I know the Council positions are very time demanding. Do you have any suggestions on improving that situation or making better use of council members time?
Stell replied, "Actually I think on average we don’t do enough. Anyone can set around and swap e-mails, but each council member should attend ribbon cuttings, commission meetings such as both Planning Commission meetings, Facilities Board meetings (although I can understand a lack of interest there), Maumelle Water Management board meetings; well you get the point. I’ve tried to make all of these and I admit it is time consuming but that’s why we get the big bucks. Also we should be much more involved in the city government. I’m not saying the day-to-day stuff but many cities larger and smaller have committees dealing with finances, police, fire and so forth. Should we do all those things, I don’t know, but I do know when talking with our peers from other cities around the state and country we seemed somewhat inactive as a council. So why didn’t I try, well I did and got so much grief I gave up, but that’s just an excuse, I should have kept trying.
I know that some work and I appreciate that, but that doesn’t change the need."
Do you have any suggestions on how the council can improve it’s representation of its constituents?
"I think I covered that above," Stell said.
"One more thing though. It would be nice if we could do a scientific, demographic, professional poll each time an issue came up. That way we would have a fairly good idea, give or take the margin of error, what the majority of our constituents felt on a particular issue. The problem with that however is two-fold; First, it is our duty to represent the needs of all the people, not just the majority and secondly, our real job is to represent the ‘best interest’ of the people which may or may not be what the majority think at the time. This is where we had better do our homework and be darn sure of what we speak.
But this is all for naught because we can’t do these polls and furthermore that is why our forefathers formed a Republic and not a Democracy. There is not one council member that has less then around 2,500 households so a phone call or e-mails here and there are of little help. To me those that vote based on the squeaky wheel or is an e-mail poll taker, are useless. Do your homework on the subject, yes, give your best shot to try and get ‘balanced’ (pros and cons) feedback from your constituents and then take and explain your position and make your vote. People may not always agree with you but they will more then likely respect you and equally if not more important trust you."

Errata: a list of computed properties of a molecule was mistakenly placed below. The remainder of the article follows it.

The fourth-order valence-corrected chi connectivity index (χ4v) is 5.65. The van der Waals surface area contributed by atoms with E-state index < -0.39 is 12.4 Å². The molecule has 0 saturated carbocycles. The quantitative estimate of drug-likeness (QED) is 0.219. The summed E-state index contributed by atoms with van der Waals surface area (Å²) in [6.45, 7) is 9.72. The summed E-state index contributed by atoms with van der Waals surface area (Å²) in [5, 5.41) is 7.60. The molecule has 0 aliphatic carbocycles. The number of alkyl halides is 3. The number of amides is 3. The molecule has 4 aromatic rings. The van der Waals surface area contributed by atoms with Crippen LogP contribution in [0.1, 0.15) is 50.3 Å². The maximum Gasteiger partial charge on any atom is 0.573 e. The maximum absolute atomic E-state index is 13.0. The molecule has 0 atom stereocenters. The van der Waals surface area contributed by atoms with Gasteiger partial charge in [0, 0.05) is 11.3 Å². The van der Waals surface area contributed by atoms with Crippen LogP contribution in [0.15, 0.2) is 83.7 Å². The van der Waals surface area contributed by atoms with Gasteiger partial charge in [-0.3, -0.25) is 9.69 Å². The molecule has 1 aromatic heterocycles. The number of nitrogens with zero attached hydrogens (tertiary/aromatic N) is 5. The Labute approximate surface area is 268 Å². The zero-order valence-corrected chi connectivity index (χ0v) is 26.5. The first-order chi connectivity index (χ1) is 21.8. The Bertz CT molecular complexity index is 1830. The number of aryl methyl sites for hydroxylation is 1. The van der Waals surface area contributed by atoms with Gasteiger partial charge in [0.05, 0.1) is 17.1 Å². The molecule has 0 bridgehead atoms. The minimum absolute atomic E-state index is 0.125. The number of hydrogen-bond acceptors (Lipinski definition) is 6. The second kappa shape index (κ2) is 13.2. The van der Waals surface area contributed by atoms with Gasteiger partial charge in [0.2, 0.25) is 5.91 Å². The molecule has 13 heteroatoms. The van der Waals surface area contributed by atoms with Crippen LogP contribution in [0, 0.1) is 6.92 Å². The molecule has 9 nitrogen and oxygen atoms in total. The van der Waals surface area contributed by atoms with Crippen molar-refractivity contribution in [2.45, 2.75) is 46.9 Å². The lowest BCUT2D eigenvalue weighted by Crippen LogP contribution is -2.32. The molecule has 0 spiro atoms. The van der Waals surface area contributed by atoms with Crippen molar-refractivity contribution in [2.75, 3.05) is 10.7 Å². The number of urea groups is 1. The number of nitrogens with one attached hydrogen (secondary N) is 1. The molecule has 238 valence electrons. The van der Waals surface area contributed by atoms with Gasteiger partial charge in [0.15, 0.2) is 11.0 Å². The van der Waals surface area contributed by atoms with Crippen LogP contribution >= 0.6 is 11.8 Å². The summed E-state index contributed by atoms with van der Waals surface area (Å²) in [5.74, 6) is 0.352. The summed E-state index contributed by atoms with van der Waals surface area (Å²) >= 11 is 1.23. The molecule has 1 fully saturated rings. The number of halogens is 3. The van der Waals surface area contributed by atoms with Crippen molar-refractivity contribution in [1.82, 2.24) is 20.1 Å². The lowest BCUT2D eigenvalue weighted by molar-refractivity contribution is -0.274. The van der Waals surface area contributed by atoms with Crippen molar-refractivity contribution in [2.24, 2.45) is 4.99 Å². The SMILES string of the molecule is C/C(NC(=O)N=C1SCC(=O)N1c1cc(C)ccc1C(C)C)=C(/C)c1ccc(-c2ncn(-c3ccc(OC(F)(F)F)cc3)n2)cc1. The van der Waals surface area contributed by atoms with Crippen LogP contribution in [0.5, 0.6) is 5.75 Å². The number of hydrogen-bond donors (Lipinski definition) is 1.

How can the City Council get more Maumelle residents involved in the process?
"The good news is we have several citizens who show up on a regular basis. The bad news is compared to other cities, larger and smaller that I have visited or lived in, as a city our participation is not that good. I would like to think we do such a great job that they don’t see the need, but my guess is it’s just a matter of time and priorities. I don’t think putting our meetings on the Web or whatever will have the desired effect, but I have come to the conclusion we should give it a shot. I think people want to know, so making it a little bit easier can’t hurt. Maybe seeing a few of our comedy routines will cause more physical participation," Stell said.
What do you see as the most pressing need for Maumelle this next year?
"First a strategic plan but that is being addressed. But that aside, we have an extremely weak record in economic development. I have followed Maumelle politics since we moved here some 8 years ago and have been on the council 5 years and I don’t have a clue what our economic development plan is. What’s more concerning is that I’m not sure we have one. Oh, we do things, place ads, attend meetings, but there should be an extensive plan put together by the Chamber, City, Citizens and possibly with input from the Facilities Board (I bet 95% of our citizens didn’t even know we had a Facilities Board). They should be having regular meetings making plans working out strategies. Maybe they are, but if they are it’s the best kept secret in Maumelle. As for the city efforts it is plain to see what we are doing is not having the desired results. Oh, we have had our one or two successes, Dillard’s although we all know this was done way above our pay grade, a day care, fast food, a storage unit, a couple of small things in the industrial and so forth and we appreciate all of the new investors in our city but where are the sit down restaurants, the shops, the things that make our free time a little better, a little more convenient, a little easier. There is an old saying ‘the definition of a fool is when one keeps doing the same thing over and over, yet expects different results.’ Well I’m certainly not calling anyone a fool, but maybe there is a lesson to be learned. It’s time for a change in practice, process, maybe people or possibly all three, but it is time for a change, because what we are doing does not appear to be working. In all fairness the council certainly hasn’t addressed this issue as it should either."